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Prof Jason Peacey
Department of History
Gower Street
Tel: 020 7679 3630
Prof Jason Peacey profile picture
  • Professor of Early Modern British History
  • Dept of History
  • Faculty of S&HS

I studied at the universities of Lancaster, York and Cambridge (where I completed my PhD in 1994), before moving to London to become a research fellow at the History of Parliament Trust. I joined UCL as a lecturer in 2006, and became a senior lecturer in 2009, and I am also a fellow of the Royal Historical Society. My publications include two monographs: Politicians and Pamphleteers: Propaganda during the English Civil Wars and Interregnum (2004), and Print and Public Politics in the English Revolution (2013). I have also edited (or co-edited) the following collections: The Regicides and the Execution of Charles I (2001), Parliament at Work (with Chris R. Kyle, 2002), and The Print Culture of Parliament, 1600-1800 (2007). Beyond this, I serve on the editorial boards of History Compass, Media History, and Parliamentary History, for the latter of which I also serve as a book reviews editor. I am also one of the editors of a monograph series for Manchester University Press, entitled ‘Politics, Culture and Society in Early Modern Britain’.

Research Summary

My research focuses on the politics and political culture of early modern Britain, and I am particularly interested in the relationship between print culture and the practices of political life. I am interested, therefore, in the censorship and exploitation of the press by the political elite, in the mechanisms that were devised for the production and deployment of propaganda, and in the issue of ‘news management’ following the emergence of early newspapers. I am also interested in enhancing our understanding of the ways in which contemporaries experienced the early modern ‘information revolution’. This involves assessing how members of the public from all walks of life reacted to propaganda and newspapers as readers and consumers, and how they appropriated a variety of print genres in order to participate in national political life. Beyond this, I am also interested in exploring the European dimension print culture and public opinion in the early modern period, and in the impact of the ways in which texts and ideas – as well as news – could traverse political boundaries. This means examining the emergence of what might be called a European public sphere, new ways of mobilising opinion beyond national borders, and a growing sense among political elites of the need to manipulate news and political debate on a much larger scale, and in different geographical locations, not least through diplomatic channels.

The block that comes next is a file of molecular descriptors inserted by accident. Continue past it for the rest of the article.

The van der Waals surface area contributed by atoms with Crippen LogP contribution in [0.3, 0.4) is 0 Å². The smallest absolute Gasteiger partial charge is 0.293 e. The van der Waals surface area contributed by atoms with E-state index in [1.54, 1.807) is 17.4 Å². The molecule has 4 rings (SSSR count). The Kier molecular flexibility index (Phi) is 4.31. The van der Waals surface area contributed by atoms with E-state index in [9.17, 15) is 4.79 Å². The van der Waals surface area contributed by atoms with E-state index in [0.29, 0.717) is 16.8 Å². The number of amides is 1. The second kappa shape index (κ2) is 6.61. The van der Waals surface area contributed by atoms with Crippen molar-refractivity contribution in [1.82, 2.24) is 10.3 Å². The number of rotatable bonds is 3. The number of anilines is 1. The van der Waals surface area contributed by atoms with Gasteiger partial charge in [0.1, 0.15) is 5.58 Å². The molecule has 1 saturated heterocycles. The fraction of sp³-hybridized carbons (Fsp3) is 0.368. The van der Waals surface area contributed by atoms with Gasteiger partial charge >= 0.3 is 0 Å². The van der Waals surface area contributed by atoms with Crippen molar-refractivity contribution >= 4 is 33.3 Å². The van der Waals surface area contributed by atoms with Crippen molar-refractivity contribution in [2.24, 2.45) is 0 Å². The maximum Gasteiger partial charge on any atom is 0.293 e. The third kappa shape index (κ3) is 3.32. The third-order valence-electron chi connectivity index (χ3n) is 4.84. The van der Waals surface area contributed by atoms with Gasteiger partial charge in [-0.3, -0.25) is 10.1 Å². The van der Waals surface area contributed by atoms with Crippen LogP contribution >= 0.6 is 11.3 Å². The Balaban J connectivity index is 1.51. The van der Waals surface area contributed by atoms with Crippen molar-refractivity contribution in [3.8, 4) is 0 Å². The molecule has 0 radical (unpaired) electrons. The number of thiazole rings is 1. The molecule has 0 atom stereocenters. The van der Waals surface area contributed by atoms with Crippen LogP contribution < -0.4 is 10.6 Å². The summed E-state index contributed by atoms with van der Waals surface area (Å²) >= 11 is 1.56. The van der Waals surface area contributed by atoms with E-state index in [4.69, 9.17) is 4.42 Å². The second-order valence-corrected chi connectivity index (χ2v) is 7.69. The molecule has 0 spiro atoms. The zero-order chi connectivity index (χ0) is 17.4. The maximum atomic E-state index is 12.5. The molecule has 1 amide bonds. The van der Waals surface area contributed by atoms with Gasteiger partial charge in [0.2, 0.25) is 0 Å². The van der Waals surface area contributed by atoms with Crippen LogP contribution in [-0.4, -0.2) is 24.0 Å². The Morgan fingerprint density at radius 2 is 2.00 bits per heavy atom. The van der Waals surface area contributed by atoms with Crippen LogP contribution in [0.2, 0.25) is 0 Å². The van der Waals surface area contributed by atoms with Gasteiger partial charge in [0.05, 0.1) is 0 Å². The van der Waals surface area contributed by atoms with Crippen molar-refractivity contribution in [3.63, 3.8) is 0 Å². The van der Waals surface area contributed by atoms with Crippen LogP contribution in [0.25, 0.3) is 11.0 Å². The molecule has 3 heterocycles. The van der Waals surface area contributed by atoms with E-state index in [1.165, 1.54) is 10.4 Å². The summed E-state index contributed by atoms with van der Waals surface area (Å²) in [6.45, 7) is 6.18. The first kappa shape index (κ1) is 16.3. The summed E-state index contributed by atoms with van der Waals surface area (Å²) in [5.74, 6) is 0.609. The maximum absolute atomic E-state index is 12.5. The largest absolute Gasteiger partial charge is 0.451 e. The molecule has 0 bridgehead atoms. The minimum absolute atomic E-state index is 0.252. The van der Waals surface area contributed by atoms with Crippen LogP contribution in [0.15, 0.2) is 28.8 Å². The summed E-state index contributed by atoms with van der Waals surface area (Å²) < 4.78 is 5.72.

Teaching Summary

My teaching involves a range of courses relating to Early Modern British History. At undergraduate level, I run a broad course entitled ‘Tudor and Stuart Britain, 1500-1700’, which introduces students to the period’s turbulent political and religious history, as well as broader developments in society, economy and culture. I also teach a course entitled ‘The Political City: London in the Seventeenth Century’, a thematic course entitled ‘Popular Politics in Early Modern Britain’, and a final year ‘special subject’ course on ‘The British Civil Wars and Interregnum, 1637-1660’. In addition, I teach an MA module entitled ‘The Public Sphere in Britain, 1476-1776’. I have also devised a compulsory second-year course entitled ‘Evolving History’, which introduces students to the history of History since ancient times. In terms of research supervision, I am interested in overseeing topics relating to the early modern period of British History, especially those concerning political history and political culture. I have a particular interest in parliamentary history, popular politics, print culture, and the history of communication, including the history of journalism, reading and the ‘reception’ of texts.

Academic Background
1994   Doctor of Philosophy University of Cambridge
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University College London - Gower Street - London - WC1E 6BT Tel:+44 (0)20 7679 2000

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